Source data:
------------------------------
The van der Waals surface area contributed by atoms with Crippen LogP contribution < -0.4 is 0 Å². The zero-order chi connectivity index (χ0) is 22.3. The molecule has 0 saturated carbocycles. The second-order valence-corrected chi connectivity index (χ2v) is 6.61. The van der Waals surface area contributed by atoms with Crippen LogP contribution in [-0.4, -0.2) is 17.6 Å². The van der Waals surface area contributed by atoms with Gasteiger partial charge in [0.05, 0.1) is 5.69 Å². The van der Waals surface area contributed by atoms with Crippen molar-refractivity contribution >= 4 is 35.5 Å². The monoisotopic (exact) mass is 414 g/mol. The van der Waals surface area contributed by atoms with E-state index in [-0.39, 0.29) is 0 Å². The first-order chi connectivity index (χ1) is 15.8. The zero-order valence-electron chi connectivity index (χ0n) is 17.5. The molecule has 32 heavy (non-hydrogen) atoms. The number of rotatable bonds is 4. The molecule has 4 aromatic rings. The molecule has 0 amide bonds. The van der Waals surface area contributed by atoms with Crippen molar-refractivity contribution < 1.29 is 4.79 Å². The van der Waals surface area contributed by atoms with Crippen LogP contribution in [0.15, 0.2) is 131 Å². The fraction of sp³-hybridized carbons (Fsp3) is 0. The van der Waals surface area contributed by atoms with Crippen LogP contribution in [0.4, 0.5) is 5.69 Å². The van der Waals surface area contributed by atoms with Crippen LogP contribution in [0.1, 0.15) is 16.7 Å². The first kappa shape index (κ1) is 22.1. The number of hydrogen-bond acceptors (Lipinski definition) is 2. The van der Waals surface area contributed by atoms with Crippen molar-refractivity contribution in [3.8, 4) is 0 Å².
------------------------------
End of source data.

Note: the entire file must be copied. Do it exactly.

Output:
The van der Waals surface area contributed by atoms with Crippen LogP contribution < -0.4 is 0 Å². The zero-order chi connectivity index (χ0) is 22.3. The molecule has 0 saturated carbocycles. The second-order valence-corrected chi connectivity index (χ2v) is 6.61. The van der Waals surface area contributed by atoms with Crippen LogP contribution in [-0.4, -0.2) is 17.6 Å². The van der Waals surface area contributed by atoms with Gasteiger partial charge in [0.05, 0.1) is 5.69 Å². The van der Waals surface area contributed by atoms with Crippen molar-refractivity contribution >= 4 is 35.5 Å². The monoisotopic (exact) mass is 414 g/mol. The van der Waals surface area contributed by atoms with E-state index in [-0.39, 0.29) is 0 Å². The first-order chi connectivity index (χ1) is 15.8. The zero-order valence-electron chi connectivity index (χ0n) is 17.5. The molecule has 32 heavy (non-hydrogen) atoms. The number of rotatable bonds is 4. The molecule has 4 aromatic rings. The molecule has 0 amide bonds. The van der Waals surface area contributed by atoms with Crippen molar-refractivity contribution < 1.29 is 4.79 Å². The van der Waals surface area contributed by atoms with Crippen LogP contribution in [0.15, 0.2) is 131 Å². The fraction of sp³-hybridized carbons (Fsp3) is 0. The van der Waals surface area contributed by atoms with Crippen LogP contribution in [0.4, 0.5) is 5.69 Å². The van der Waals surface area contributed by atoms with Crippen LogP contribution in [0.1, 0.15) is 16.7 Å². The first kappa shape index (κ1) is 22.1. The number of hydrogen-bond acceptors (Lipinski definition) is 2. The van der Waals surface area contributed by atoms with Crippen molar-refractivity contribution in [3.8, 4) is 0 Å².